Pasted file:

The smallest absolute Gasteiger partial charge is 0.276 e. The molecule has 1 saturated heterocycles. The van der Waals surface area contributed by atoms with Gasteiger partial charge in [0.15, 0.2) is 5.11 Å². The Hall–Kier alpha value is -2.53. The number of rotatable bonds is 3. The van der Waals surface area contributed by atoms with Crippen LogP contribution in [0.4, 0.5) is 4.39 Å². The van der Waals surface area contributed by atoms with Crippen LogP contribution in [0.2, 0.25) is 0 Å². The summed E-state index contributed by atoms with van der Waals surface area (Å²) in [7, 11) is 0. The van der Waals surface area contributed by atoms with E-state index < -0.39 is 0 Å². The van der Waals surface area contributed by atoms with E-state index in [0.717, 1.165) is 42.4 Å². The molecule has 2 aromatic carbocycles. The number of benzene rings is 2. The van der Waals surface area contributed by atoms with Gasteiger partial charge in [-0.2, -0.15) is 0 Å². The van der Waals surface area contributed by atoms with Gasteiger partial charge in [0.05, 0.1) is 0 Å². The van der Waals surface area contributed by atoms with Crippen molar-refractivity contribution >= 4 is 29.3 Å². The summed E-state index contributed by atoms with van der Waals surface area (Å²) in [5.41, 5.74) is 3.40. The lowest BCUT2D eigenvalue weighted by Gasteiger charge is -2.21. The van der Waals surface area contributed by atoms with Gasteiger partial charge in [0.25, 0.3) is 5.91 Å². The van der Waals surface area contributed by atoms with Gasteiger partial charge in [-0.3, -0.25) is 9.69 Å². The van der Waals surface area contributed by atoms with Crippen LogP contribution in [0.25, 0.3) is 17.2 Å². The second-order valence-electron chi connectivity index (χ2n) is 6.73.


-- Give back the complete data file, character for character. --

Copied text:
The smallest absolute Gasteiger partial charge is 0.276 e. The molecule has 1 saturated heterocycles. The van der Waals surface area contributed by atoms with Gasteiger partial charge in [0.15, 0.2) is 5.11 Å². The Hall–Kier alpha value is -2.53. The number of rotatable bonds is 3. The van der Waals surface area contributed by atoms with Crippen LogP contribution in [0.4, 0.5) is 4.39 Å². The van der Waals surface area contributed by atoms with Crippen LogP contribution in [0.2, 0.25) is 0 Å². The summed E-state index contributed by atoms with van der Waals surface area (Å²) in [7, 11) is 0. The van der Waals surface area contributed by atoms with E-state index < -0.39 is 0 Å². The van der Waals surface area contributed by atoms with E-state index in [0.717, 1.165) is 42.4 Å². The molecule has 2 aromatic carbocycles. The number of benzene rings is 2. The van der Waals surface area contributed by atoms with Gasteiger partial charge in [-0.2, -0.15) is 0 Å². The van der Waals surface area contributed by atoms with Gasteiger partial charge in [0.05, 0.1) is 0 Å². The van der Waals surface area contributed by atoms with Crippen molar-refractivity contribution >= 4 is 29.3 Å². The summed E-state index contributed by atoms with van der Waals surface area (Å²) in [5.41, 5.74) is 3.40. The lowest BCUT2D eigenvalue weighted by Gasteiger charge is -2.21. The van der Waals surface area contributed by atoms with Gasteiger partial charge in [0.25, 0.3) is 5.91 Å². The van der Waals surface area contributed by atoms with Gasteiger partial charge in [-0.3, -0.25) is 9.69 Å². The van der Waals surface area contributed by atoms with Crippen LogP contribution in [0.25, 0.3) is 17.2 Å². The second-order valence-electron chi connectivity index (χ2n) is 6.73.